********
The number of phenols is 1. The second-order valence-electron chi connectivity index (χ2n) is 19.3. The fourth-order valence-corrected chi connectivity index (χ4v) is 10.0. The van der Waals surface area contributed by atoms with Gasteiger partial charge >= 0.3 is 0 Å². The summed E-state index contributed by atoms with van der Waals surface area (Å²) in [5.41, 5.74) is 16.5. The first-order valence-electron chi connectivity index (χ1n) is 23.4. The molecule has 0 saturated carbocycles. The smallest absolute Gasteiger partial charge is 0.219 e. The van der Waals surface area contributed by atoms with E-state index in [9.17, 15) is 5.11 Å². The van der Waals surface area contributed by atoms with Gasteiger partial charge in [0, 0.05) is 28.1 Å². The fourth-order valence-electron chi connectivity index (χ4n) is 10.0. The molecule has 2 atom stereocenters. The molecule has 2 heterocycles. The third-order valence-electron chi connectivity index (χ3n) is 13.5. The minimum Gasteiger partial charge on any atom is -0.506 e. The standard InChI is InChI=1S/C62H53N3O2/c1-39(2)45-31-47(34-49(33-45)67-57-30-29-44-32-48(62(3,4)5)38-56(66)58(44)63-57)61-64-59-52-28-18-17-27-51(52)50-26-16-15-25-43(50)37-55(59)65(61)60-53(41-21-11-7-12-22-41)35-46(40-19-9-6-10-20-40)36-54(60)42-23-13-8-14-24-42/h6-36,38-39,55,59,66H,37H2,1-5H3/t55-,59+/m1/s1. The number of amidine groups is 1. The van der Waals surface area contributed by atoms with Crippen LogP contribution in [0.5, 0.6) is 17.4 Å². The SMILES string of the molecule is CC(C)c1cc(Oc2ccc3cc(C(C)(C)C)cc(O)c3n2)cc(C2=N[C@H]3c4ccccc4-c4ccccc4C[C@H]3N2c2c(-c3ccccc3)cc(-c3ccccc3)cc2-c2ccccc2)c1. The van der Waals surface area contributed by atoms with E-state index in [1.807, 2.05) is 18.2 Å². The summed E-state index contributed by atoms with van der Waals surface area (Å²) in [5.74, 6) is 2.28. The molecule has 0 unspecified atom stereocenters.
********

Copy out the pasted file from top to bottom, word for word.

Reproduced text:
The number of phenols is 1. The second-order valence-electron chi connectivity index (χ2n) is 19.3. The fourth-order valence-corrected chi connectivity index (χ4v) is 10.0. The van der Waals surface area contributed by atoms with Gasteiger partial charge >= 0.3 is 0 Å². The summed E-state index contributed by atoms with van der Waals surface area (Å²) in [5.41, 5.74) is 16.5. The first-order valence-electron chi connectivity index (χ1n) is 23.4. The molecule has 0 saturated carbocycles. The smallest absolute Gasteiger partial charge is 0.219 e. The van der Waals surface area contributed by atoms with E-state index in [9.17, 15) is 5.11 Å². The van der Waals surface area contributed by atoms with Gasteiger partial charge in [0, 0.05) is 28.1 Å². The fourth-order valence-electron chi connectivity index (χ4n) is 10.0. The molecule has 2 atom stereocenters. The molecule has 2 heterocycles. The third-order valence-electron chi connectivity index (χ3n) is 13.5. The minimum Gasteiger partial charge on any atom is -0.506 e. The standard InChI is InChI=1S/C62H53N3O2/c1-39(2)45-31-47(34-49(33-45)67-57-30-29-44-32-48(62(3,4)5)38-56(66)58(44)63-57)61-64-59-52-28-18-17-27-51(52)50-26-16-15-25-43(50)37-55(59)65(61)60-53(41-21-11-7-12-22-41)35-46(40-19-9-6-10-20-40)36-54(60)42-23-13-8-14-24-42/h6-36,38-39,55,59,66H,37H2,1-5H3/t55-,59+/m1/s1. The number of amidine groups is 1. The van der Waals surface area contributed by atoms with Crippen LogP contribution in [0.5, 0.6) is 17.4 Å². The SMILES string of the molecule is CC(C)c1cc(Oc2ccc3cc(C(C)(C)C)cc(O)c3n2)cc(C2=N[C@H]3c4ccccc4-c4ccccc4C[C@H]3N2c2c(-c3ccccc3)cc(-c3ccccc3)cc2-c2ccccc2)c1. The van der Waals surface area contributed by atoms with E-state index in [1.807, 2.05) is 18.2 Å². The summed E-state index contributed by atoms with van der Waals surface area (Å²) in [5.74, 6) is 2.28. The molecule has 0 unspecified atom stereocenters.